I had the idea for the Cycling House about four years after it had already been created, though I still take some credit for it. It is exactly what every cyclist that goes down to Tucson during the winter dreams of when they’re stuck in a $200 closet they rented from a Craigslist pedophile. I’ve had some good years down in Tucson training with teammates and staying with friends, but I’ve never been this pampered before.

Day One: Travel to Tucson then an easy 90 minute spin. The sun was shining and there was zero snow on the ground. My legs did feel like bags of rotting manure though. Or maybe that was the stench of my unwashed bibs. Note: traveling with unwashed bibs spoils 100% of the other clothes in your bag. I have known this for years yet have done absolutely nothing with that knowledge.


Left to right: Chef Drew, David, Tom, Sheila, me, Judith, Tarak, Guide Brendan (Guide is actually his first name), George, Kem, and Guide Cory. The photographer must have been the fourth guide, Ian.


Drew on the right, Brendan on the left.


Day Two: Five hours around Saguaro National Park East, then a few times up to mile post nine on Mt. Lemmon for good measure. It was decided that I’d be able to ride on my own since my speed wouldn’t match that of the group’s.


Snacks galore with the Cycling House. I really had to go out of my way to not eat in order to bonk that first day. Here we have Tom refueling while Brendan refills bottles and Cory poses to look pretty for the camera. Work them hips, boy.


I’ve never ridden a LOOK before. Here’s my user review: It was made of carbon, rubber, and metal. It felt like a bike. I liked it.

Day Three: Five hours of Gate’s Pass and Saguaro National Park West. The highlight of the ride was eating at a Mexican restaurant a few blocks from A. Mountain afterwards. I actually preferred Chef Drew’s cooking, amazingly enough. The meals at the Cycling House are that good and large quantities of Drew’s blood, sweat, and tears go into that food.


Day Four: Five more hours of Mt. Lemmon. I also forgot to add that these past three days also included 30 minute swims to keep that all important water-feel (for us triathletes). Our group was half triathletes and half cyclists, with the triathletes going out on their own for trail runs just outside the house and a group swim sesh happening late afternoon (there was also yoga/core/stretching every morning and a number of clinics in the afternoons such as bike maintenance and descending skills). The third day of swimming included a winner take all team relay. Glory, that is. It was me and Tarak Vs. the guides, Corey and Ian, in a 2×100 race. Corey and Ian were given a handicap of having to “fist” 50 of each of their 100. For those not in the know, fisting is a drill used to work on the catch segment of the stroke and it’s exactly what it sounds like, you take your fist and firmly insert it…just kidding it’s actually not necessary exactly what it sounds like. Fisting is swimming normally but with fists instead of open hands. Anyways, the guides handily, or fistily, beat Tarak and I. I won’t go into detail about what the punishment (or reward?) for winning was.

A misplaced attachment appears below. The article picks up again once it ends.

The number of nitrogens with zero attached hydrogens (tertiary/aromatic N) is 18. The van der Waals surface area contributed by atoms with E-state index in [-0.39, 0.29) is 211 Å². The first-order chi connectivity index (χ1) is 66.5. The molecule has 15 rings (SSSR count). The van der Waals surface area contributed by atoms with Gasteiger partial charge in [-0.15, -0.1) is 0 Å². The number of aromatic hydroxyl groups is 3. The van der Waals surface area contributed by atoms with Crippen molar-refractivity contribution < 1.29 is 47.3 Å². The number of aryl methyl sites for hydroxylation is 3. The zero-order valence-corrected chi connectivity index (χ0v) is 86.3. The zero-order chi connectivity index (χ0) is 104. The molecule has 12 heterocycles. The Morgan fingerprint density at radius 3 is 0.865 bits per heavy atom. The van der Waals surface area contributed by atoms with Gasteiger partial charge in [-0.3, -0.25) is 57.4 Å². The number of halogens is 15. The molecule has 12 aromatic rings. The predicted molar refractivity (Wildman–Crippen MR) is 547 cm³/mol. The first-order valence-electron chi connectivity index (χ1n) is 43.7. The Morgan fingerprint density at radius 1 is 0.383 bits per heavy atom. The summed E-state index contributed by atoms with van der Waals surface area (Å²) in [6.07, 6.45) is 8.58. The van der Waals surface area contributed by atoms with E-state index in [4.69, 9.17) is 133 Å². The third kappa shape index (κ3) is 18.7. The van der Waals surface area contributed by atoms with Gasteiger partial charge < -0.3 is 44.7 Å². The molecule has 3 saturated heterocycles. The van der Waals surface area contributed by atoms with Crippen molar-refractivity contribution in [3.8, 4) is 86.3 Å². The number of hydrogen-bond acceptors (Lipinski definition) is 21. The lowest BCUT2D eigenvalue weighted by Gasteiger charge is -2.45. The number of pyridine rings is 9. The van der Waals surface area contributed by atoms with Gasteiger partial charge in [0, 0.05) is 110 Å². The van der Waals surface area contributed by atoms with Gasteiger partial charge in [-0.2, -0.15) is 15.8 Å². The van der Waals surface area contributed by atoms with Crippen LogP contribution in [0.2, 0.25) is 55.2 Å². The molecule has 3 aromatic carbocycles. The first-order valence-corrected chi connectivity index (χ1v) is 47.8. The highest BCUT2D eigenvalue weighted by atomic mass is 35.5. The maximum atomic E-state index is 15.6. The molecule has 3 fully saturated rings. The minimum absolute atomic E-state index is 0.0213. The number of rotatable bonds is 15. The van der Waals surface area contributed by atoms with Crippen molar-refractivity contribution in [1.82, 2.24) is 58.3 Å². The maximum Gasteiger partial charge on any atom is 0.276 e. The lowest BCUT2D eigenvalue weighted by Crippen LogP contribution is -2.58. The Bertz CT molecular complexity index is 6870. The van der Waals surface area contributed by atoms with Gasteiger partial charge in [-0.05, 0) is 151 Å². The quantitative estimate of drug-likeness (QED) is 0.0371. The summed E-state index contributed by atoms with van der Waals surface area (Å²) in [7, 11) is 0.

Brendan and Sheila on the lower slopes of Lemmon.


Brendan, George, and Kem (not Kim–it’s a Canadian thing apparently)


Tarak and Cory doing what I assume is an in-air arm wrestle. Let’s just pretend this and some of those other photos were actually from Mt. Lemmon and not Gate’s Pass.


Judith and Brendan (how is Brendan in all of these pictures?) taking a break on Lemmon.


Ian and Judith.


It was one of the warmest days on Lemmon I’ve ever had. I didn’t even really need the vest descending. Even better, I got about 11,000 feet and 90 miles in that day and felt like I could have kept going. It probably had something to do with eating 9,000 calories for every meal the past few days.


One of the best views of a road anywhere.

Day Five: Five more hours! I rode out to meet the group at Madera Canyon then went up it three times. I had planned to do the Shootout that morning but was too trashed to wake up in time for it. As always, I hated myself in the morning for not doing it.


IMG_4450   Not actually Madera. Another photo of Gate’s Pass, but I needed another riding shot here.


The last meal was tacos with all the fixings, including 20 kilos of freshly made guacamole. Just about all the food at the Cycling House is made from scratch, including tortillas, the cheese, wine, and the plates.


You can’t tell from the picture but that is a human sized bowl of guac that Drew actually uses for bathing.


That’s all she wrote. The Cycling House was an amazing way to start the year of training off right.I highly recommend it. Plus Tucson is always sunny and warm while the rest of the country is frozen, so there’s no better place to ride December through March.